Swedish consumers' cognitive approaches to nutrition claims and health claims

Food Nutr Res. 2011 Mar 23:55. doi: 10.3402/fnr.v55i0.5929.


Introduction and aim: Studies show frequent use of nutrition claims and health claims in consumers' choice of food products. The aim of the present study was to investigate how consumers' thoughts about these claims and food products are affected by various types of food-related experiences.

Material and methods: The data collection comprised 30 individual interviews among Swedish consumers aged 25 to 64 years.

Results: The results indicated that participants who expressed special concern for their own and their families' health were eager to find out the meaning of concepts and statements made. A lack of understanding and lack of credibility of concepts and expressions often caused suspicion of the product. However, in some cases this was counterbalanced by confidence in manufacturers, retailers, and/or the Swedish food legislation.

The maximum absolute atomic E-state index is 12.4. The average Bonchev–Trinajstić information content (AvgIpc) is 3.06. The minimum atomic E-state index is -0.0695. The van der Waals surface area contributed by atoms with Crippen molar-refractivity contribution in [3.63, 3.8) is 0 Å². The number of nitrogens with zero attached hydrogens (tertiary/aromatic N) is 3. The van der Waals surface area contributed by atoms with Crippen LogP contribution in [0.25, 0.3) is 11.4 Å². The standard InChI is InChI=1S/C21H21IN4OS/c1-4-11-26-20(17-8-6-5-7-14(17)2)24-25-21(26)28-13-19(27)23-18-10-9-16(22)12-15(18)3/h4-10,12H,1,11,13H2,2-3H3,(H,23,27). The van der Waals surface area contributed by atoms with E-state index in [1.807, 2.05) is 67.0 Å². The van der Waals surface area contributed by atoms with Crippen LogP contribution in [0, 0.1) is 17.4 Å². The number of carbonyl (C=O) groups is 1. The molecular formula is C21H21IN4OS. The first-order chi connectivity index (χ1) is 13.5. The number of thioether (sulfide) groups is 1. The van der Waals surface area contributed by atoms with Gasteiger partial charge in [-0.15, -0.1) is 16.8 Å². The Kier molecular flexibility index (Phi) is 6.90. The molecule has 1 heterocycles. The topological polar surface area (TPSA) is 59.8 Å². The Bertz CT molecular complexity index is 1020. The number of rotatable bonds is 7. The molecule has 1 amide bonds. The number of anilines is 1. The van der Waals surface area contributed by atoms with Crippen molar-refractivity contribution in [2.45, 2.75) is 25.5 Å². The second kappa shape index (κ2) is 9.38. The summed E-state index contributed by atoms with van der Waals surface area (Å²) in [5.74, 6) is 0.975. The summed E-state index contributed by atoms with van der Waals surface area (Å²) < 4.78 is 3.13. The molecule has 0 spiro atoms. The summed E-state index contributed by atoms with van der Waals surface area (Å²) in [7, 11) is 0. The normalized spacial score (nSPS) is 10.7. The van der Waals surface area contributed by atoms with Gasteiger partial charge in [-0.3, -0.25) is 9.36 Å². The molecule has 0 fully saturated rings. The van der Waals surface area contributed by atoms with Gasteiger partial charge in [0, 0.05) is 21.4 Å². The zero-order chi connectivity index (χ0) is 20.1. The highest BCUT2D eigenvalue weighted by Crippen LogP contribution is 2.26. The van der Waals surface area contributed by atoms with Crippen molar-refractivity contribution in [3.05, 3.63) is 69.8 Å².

Discussion and conclusion: To achieve effective written communication of food products' health-conducive properties on food labels, there is a need to consider the importance many consumers attach to understanding the meaning of concepts and expressions used and the importance of credibility in certain expressions. Consumers' varying cognitive approaches are suggested as a basis for pre-tests of nutrition claims and health claims.

Keywords: Sweden; cognitive segmentation; food labels; health claims; nutrition claims; qualitative research interviews.